My Debtor already went Bankrupt!

August 12, 2023


Q: What if my debtor already went bankrupt, can you still enforce my judgment?

A: We are judgment brokers, not lawyers and nothing we say, write, or put on a web site is legal advice. See a lawyer if you need legal advice. See our Finding The Right Lawyer article, and our National Lawyer State Bar List, and our Your Judgment and Bankruptcy article.

If you were sent a Proof Of Claim form and you did nothing with it – then sorry – probably nothing can be done. If it was a “no asset” bankruptcy – again sorry – nothing can be done.

If the debtor filed for bankruptcy, but had (or has) lots of assets, and did not list you as a creditor – then there is a chance of enforcing the judgment. Re-opening a closed bankruptcy case is expensive.

I am not a lawyer, however I know that not being listed in the judgment debtor’s BK schedules, is not the same thing as the debt being incurred post bankruptcy. The date the debt was incurred is critical, not the judgment date.

Isn’t the debtor supposed to list all their creditors? Yes, the debtor is supposed to list all their creditors including themselves, their lawyer, and their spouse. Very often the debtor forgets to list one or more creditors (sometimes forgetting on purpose).

The debtors (sometimes after the creditor reminds them or the court) were often going back to the court, after the bankruptcy was discharged (meaning the bankruptcy is over) to re-open their case to add a creditor they forgot to list.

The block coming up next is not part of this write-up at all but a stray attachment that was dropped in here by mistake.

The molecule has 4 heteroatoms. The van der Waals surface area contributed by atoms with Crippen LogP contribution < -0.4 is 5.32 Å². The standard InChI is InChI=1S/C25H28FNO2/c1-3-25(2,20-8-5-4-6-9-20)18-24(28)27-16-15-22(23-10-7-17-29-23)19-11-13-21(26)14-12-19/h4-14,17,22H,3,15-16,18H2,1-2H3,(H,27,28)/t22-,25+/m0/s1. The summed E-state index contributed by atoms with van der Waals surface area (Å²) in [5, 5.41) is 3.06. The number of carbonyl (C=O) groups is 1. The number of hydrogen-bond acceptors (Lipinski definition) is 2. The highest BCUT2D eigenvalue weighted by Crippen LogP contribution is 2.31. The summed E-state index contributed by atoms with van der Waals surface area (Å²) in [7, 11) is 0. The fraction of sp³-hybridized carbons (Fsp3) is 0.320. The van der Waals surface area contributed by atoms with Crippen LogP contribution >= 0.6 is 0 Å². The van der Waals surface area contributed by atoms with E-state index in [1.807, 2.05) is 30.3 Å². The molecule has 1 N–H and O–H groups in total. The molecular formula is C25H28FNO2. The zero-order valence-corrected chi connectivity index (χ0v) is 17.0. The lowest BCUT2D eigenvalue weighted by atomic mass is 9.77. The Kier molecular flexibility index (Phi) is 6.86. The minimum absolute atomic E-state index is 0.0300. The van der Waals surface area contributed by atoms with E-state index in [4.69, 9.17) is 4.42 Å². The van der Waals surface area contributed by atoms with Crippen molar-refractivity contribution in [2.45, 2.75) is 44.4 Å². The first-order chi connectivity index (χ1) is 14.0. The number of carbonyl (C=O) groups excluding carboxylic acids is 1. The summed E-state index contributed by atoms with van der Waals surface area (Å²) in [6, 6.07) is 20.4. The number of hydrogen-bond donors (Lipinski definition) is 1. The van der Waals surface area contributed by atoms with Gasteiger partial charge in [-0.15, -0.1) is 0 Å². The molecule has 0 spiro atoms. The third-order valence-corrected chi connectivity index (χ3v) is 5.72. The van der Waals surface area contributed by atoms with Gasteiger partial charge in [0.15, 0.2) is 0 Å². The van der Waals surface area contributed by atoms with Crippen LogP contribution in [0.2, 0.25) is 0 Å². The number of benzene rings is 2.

The courts decided this was taking up too much of their time and resources. The different Circuits (regional area bankruptcy courts) starting writing opinions (rules) that applied just to their Circuit. The opinion that most Circuits have adopted is:

In a Chapter 7 No-Asset case that has been discharged, all of the debtor’s regular pre-filing debts, before the bankruptcy filing, are discharged whether they are listed or not. (This means regular debts, not “exception” debts: tax liens, student loans, family support, reproven fraud judgments). Of course, if the debtor is really poor, there is not much reason to add yourself as a creditor.

The 4th, 9th, and 11th Circuits have adopted this ruling. Other circuits have also. We have not researched this fully but one exception is the 1st Circuit. They have adopted the view that if a creditor was not listed (meaning they were not notified of the bankruptcy) then they did not have the opportunity to challenge the debtor in court, therefore the debt is NOT discharged. (We wish it was like that in all places.) It is important to know how your local Circuit stands on this issue. In a Chapter 13 bankruptcy, when a judgment creditor is not noticed, it is more likely that their claim will not be subject to the bankruptcy discharge of debts. Consult with a lawyer.

The two dates that you need to be concerned with are the date that the bankruptcy petition was filed, and the “cause of action” date that lead to the judgment. The “cause of action” date is important to determine if the judgment is eligible to be included in the bankruptcy. If the cause of action was after the bankruptcy filing date, the judgment is usually good.

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